The Petition of Sir Colin MacRae: Judgment of 22nd April, 1909. Lyon Court
The Petitioner in this case, Sir Colin G. Macrae, stated that he was the eldest male representative of the deceased Colin Macrae of Inverinate, that he ' and his ancestors as Chiefs of the Clan MacRae have used certain armorial ensigns from a period long anterior to the passing of the Act of Parliament, 1672, cap. 47, but that the same have never been recorded in the Public Register of An Arms and Bearings in Scotland in terms of the said statute.' He therefore prayed that the Lyon would grant warrant to the Lyon Clerk to matriculate ' the ensigns armorial above indicated in name of the Petitioner as Chief of the Clan MacRae.'
John MacRae-Gilstrap, major of the 3rd Battalion of the Black Watch, who had previously lodged a caveat, appeared and lodged answers, stating that he was the second son of the late Duncan MacRae, who was head of the family of MacRae of Conchra. He denied that the Petitioner, or any of his ancestors whom he represented, was Chief of the Clan MacRae, or used arms as such; and he denied that the petition was competent in so far as it asked Lyon to recognize the Petitioner as Chief of the Clan MacRae.
The Petitioner objected that the Respondent had no locus standi; that he represented no one but himself; that his elder brother who was head of his family, was aware of the Petition, and was making no objection; that the Respondent claimed and could claim nothing that the Petitioner was claiming (Macdonell v. Macdonald, 20th January, 1826, 4 Shaw, 371). The Respondent argued that he had an interest to object to any person being put over him as his Chief. The Petitioner explained that the Court was not asked to come to any judgement that the Petitioner was Chief of the Clan.
The Court sustained the Respondent's locus ' in so far as his right to be heard on the question of the existence of the clan Macrae and its chiefship.'
On the merits the Petitioner produced a declaration of his chiefship signed by a number of persons of the surname of Macrae, which he stated represented the vast majority of the Clan. He also produced other evidence of his accepted position, and to prove that in the past Macrae of Inverinate was the chief or head (Ceann) of the clan (Fine or Cinnidh), being called in Gaelic Ceann Fine and Ceann Cinnidh, both titles meaning that he was chief of a clan; and, separatim, that he was head of the chief family of the name Macrae. To prove the nature of the arms of Macrae, and their use before 1672, he pointed to the Porteous manuscript in Lyon Office, in which they occur, and argued that the arms of Macrae, without any qualification, were necessarily the arms of the Chief of the name.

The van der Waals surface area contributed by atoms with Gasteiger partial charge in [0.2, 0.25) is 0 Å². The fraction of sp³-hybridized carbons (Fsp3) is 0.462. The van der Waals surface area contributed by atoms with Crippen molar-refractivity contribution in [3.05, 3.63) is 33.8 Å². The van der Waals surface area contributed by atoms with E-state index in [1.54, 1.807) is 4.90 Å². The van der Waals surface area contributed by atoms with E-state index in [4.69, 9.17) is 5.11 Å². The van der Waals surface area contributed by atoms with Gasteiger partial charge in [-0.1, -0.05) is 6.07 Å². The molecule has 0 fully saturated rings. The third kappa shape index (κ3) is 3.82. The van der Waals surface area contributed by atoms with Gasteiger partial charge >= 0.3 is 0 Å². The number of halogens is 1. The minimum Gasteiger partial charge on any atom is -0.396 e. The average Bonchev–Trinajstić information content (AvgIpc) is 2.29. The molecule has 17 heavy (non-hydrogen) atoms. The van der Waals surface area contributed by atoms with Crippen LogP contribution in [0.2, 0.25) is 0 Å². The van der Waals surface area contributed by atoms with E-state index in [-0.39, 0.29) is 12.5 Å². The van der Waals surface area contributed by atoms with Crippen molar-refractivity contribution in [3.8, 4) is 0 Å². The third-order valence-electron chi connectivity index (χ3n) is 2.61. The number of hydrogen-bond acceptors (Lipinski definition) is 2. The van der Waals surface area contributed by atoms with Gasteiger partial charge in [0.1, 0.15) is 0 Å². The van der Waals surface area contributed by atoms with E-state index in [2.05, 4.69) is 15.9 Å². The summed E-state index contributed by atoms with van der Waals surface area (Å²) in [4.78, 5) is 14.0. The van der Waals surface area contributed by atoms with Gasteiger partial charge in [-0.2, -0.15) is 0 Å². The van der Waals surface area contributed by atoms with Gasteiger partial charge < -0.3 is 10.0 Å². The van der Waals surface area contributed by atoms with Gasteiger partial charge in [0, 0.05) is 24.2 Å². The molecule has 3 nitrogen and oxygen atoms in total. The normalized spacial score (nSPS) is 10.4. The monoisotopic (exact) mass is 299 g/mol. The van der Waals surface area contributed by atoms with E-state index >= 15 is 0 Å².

The Respondent led evidence to show that the opinion of the Petitioner's chiefship was not unanimous; and that Clan MacRae in the past was notoriously a clan which had no chief other than Seaforth; and argued that Clan MacRae was a clan only in a popular sense.
Lyon pronounced judgement as follows: 'The Lord Lyon King of Arms having ' taken the proof and heard Counsel for the parties thereon, Finds that the Petitioner has failed to prove user of arms or supporters previous to the passing of the Act,' concerning the privileges of the Office of Lyon King-at-Arms, ' 1672, cap. 217, Refuses the prayer of the Petition, and Decerns.' His Lordship's Note accompanying the judgement is as follows:
Note. This is a petition for a matriculation of arms by Sir Colin Macrae, representing the old family of Inverinate. The term ' matriculation of arms ' is used in the ordinary practice of the Lyon Court to denote (a) the registration, by a cadet, of a coat of arms which has been already recorded by an ancestor in his own name with a suitable difference, if necessary, or (b) the registration in the present Lyon Register of ' a coat which has been used by the family of the applicant previous to 1672, but which has not been recorded in terms of the Act of that year, which required all persons who claimed arms to give the same in to the Lyon, in order that they might be recorded in his books. The only other way of recording arms is by applying for a new grant or patent, which the Lyon is bound to give to all ' virtuous and well deserving persons.' As the Petitioner does not aver that he is a cadet, but, on the contrary, that he represents the senior line of the Macrae family or clan, it is evident that he can only ask for a matriculation on the ground of user of arms before 1672.